Civil Liberties in an Age of Terror How to Balance Freedom and Security

The world after 9/11 has led many Western countries to rethink their security policies, but where does the limit lie between protecting citizens and eroding their civil liberties?

By Dieter Grimm

The March 2004 terrorist attack on Madrid's Atocha train station

The March 2004 terrorist attack on Madrid's Atocha train station

The terrorist attacks on the Twin Towers in New York, on trains in Madrid, on the subway in London and Tokyo, the suicide-bombers in Israel and Iraq have dramatically increased the demand for security, not only in those societies that were victims of the attacks, but also in other Western societies that are afraid of becoming targets of terrorists. Guaranteeing security is the foremost task of the state. The modern state with its attribute, the monopoly of legitimate force, owes its existence to the desire for security produced by the religious civil wars.

A state that is unable to guarantee security to its citizens risks losing its legitimacy.

As a consequence after 9/11 many states have made attempts to enhance security and protect their citizens against terrorist attacks.

This has been done by reorganizing and enlarging existing security agencies, creating new security offices, and in particular by tightening up security laws, adopting new laws, and increasing state powers.

Yet, most of the states that are potential targets of terrorist attacks are states devoted to constitutional democracy, the rule of law, limited government and civil liberties. These are not accidental but essential qualities. They constitute the identity of such societies and cannot be sacrificed without a loss of identity.

The tension that arises from this double commitment to security and to liberty is at the centre of the present political discussion.

Transatlantic Thinkers

The transatlantic relationship is not over, as has sometimes been suggested in recent years -- but it has changed. There is still consensus in Europe and the US that the urgent global challenges confronting us today can only be met in a joint effort. The goal is to identify specific fields for strategic cooperation and formulate effective and coherent policy options toward them. Germany's Bertelsmann Stiftung aims to help in this process. The new series "Transatlantic Thinkers" provides a fresh perspective on these opportunities, touching upon topics such as energy security, climate change, civil liberties in an age of terror, trade and many others. The series is planned as part of the run-up to the annual "Brussels Forum" in April.
On the one hand, it would be wrong to assume that liberty and security are in opposition to each other. They rather complement each other. Freedom without security is of little use. Security without freedom is undesirable. On the other hand, they are not necessarily in harmony either. Liberties can be the source of insecurity, and the protection of liberty can be an impediment to fighting terrorists. This is why guaranteeing a society's security often calls for limiting its liberties.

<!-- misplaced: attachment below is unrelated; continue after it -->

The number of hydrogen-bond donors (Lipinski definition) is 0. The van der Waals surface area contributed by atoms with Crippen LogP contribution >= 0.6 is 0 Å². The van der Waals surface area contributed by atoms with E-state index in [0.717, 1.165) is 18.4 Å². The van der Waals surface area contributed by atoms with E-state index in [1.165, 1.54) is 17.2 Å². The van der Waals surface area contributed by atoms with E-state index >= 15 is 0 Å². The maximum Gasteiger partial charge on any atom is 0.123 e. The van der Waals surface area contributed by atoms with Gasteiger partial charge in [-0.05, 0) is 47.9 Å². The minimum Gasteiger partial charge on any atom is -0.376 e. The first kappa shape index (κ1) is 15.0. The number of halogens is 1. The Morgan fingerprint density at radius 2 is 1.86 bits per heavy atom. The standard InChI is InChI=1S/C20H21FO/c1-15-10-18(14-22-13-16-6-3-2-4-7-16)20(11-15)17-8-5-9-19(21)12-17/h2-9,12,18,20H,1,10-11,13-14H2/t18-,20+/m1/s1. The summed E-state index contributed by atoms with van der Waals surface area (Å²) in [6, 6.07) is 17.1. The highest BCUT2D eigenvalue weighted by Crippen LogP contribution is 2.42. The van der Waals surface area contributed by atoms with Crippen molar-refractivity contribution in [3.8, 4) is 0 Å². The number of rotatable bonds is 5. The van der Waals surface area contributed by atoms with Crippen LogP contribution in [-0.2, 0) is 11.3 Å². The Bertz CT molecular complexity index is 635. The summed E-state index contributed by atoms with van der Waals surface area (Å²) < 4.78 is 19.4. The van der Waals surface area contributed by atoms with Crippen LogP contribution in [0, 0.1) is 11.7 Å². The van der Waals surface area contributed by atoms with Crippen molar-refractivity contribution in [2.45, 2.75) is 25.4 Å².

This is particularly true regarding a means that governments increasingly use in order to provide security, namely pre-emption or prevention. Prevention in the modern sense is not about preventing an imminent criminal act or observing an identified suspect. Prevention in the modern sense is about discovering potential sources of terrorism, observing milieus that may breed aggressors, and detecting persons whose profile makes them prone to offences.

In sum: What governments wanting to cope with terrorism need most is information, and since the terrorist threat is diffuse they want to get unlimited access to information.

A consequence is that the threshold for gathering information is constantly lowered. In terms of time the government intervenes earlier than before. The laws no longer require a clear and present danger nor a sufficient suspicion. Some clues often suffice to start observations. In terms of scope the field of action broadens. Many more persons are affected. It is no longer possible to keep the government at a distance by lawful behaviour. In terms of subject matter the difference between relevant and irrelevant data disappears.

From a rule of law-point it is extremely difficult to limit pre-emptive information-gathering by law. If everything and everyone is of interest all borderlines become blurred.

Governments usually justify their actions by asserting that law-abiding people do not have to fear any harm. But this is too easy an excuse. There are enough examples of people who by mistake or due to wrong interpretations of the data or because of denunciation were observed, arrested, detained or even tortured.

But apart from these cases of actual harm a person is no longer free in his or her behaviour when he or she has to expect that the government may have full information about his or her whereabouts, inclinations, activities, friends etc.

In particular this may cause a chilling effect when it comes to making use of certain liberties.

Another threat to liberty is, of course, the increased use of detention and effective means of interrogation, even including torture.

Here, too, the traditional thresholds for state action are lowered or absolute prohibitions like those against torture are no longer respected in the interest of enhanced security.

Torture and other means such as shooting down captured airplanes that are being used as weapons in a terrorist attack seem particularly plausible in the case of a ticking bomb. Sacrificing some lives or the physical integrity of some persons is justified by the number of persons whose lives one hopes to save.

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